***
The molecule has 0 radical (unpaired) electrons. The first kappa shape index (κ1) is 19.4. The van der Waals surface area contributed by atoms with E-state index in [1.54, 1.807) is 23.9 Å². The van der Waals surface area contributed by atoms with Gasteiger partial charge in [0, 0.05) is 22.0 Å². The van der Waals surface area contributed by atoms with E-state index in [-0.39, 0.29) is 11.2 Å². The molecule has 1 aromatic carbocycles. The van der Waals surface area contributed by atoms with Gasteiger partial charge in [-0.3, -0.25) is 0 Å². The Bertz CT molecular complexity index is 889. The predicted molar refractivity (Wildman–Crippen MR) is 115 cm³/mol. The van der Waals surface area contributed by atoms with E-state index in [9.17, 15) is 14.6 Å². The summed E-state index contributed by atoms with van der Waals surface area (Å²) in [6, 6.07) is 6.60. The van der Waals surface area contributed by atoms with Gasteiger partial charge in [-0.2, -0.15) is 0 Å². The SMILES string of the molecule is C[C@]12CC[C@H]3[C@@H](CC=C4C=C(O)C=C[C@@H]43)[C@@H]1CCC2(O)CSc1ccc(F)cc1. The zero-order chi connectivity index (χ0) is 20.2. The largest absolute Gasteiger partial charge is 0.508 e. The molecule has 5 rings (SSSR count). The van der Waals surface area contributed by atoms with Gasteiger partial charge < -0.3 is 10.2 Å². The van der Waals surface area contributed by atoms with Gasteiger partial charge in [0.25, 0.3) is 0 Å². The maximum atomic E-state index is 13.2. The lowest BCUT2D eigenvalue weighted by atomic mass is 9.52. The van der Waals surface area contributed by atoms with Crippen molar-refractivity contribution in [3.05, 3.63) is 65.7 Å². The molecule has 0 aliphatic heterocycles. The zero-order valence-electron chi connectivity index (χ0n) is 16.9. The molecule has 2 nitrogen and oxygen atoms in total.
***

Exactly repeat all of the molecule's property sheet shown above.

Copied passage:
The molecule has 0 radical (unpaired) electrons. The first kappa shape index (κ1) is 19.4. The van der Waals surface area contributed by atoms with E-state index in [1.54, 1.807) is 23.9 Å². The van der Waals surface area contributed by atoms with Gasteiger partial charge in [0, 0.05) is 22.0 Å². The van der Waals surface area contributed by atoms with E-state index in [-0.39, 0.29) is 11.2 Å². The molecule has 1 aromatic carbocycles. The van der Waals surface area contributed by atoms with Gasteiger partial charge in [-0.3, -0.25) is 0 Å². The Bertz CT molecular complexity index is 889. The predicted molar refractivity (Wildman–Crippen MR) is 115 cm³/mol. The van der Waals surface area contributed by atoms with E-state index in [9.17, 15) is 14.6 Å². The summed E-state index contributed by atoms with van der Waals surface area (Å²) in [6, 6.07) is 6.60. The van der Waals surface area contributed by atoms with Gasteiger partial charge in [-0.2, -0.15) is 0 Å². The SMILES string of the molecule is C[C@]12CC[C@H]3[C@@H](CC=C4C=C(O)C=C[C@@H]43)[C@@H]1CCC2(O)CSc1ccc(F)cc1. The zero-order chi connectivity index (χ0) is 20.2. The largest absolute Gasteiger partial charge is 0.508 e. The molecule has 5 rings (SSSR count). The van der Waals surface area contributed by atoms with Gasteiger partial charge < -0.3 is 10.2 Å². The van der Waals surface area contributed by atoms with Gasteiger partial charge in [0.25, 0.3) is 0 Å². The maximum atomic E-state index is 13.2. The lowest BCUT2D eigenvalue weighted by atomic mass is 9.52. The van der Waals surface area contributed by atoms with Crippen molar-refractivity contribution in [3.05, 3.63) is 65.7 Å². The molecule has 0 aliphatic heterocycles. The zero-order valence-electron chi connectivity index (χ0n) is 16.9. The molecule has 2 nitrogen and oxygen atoms in total.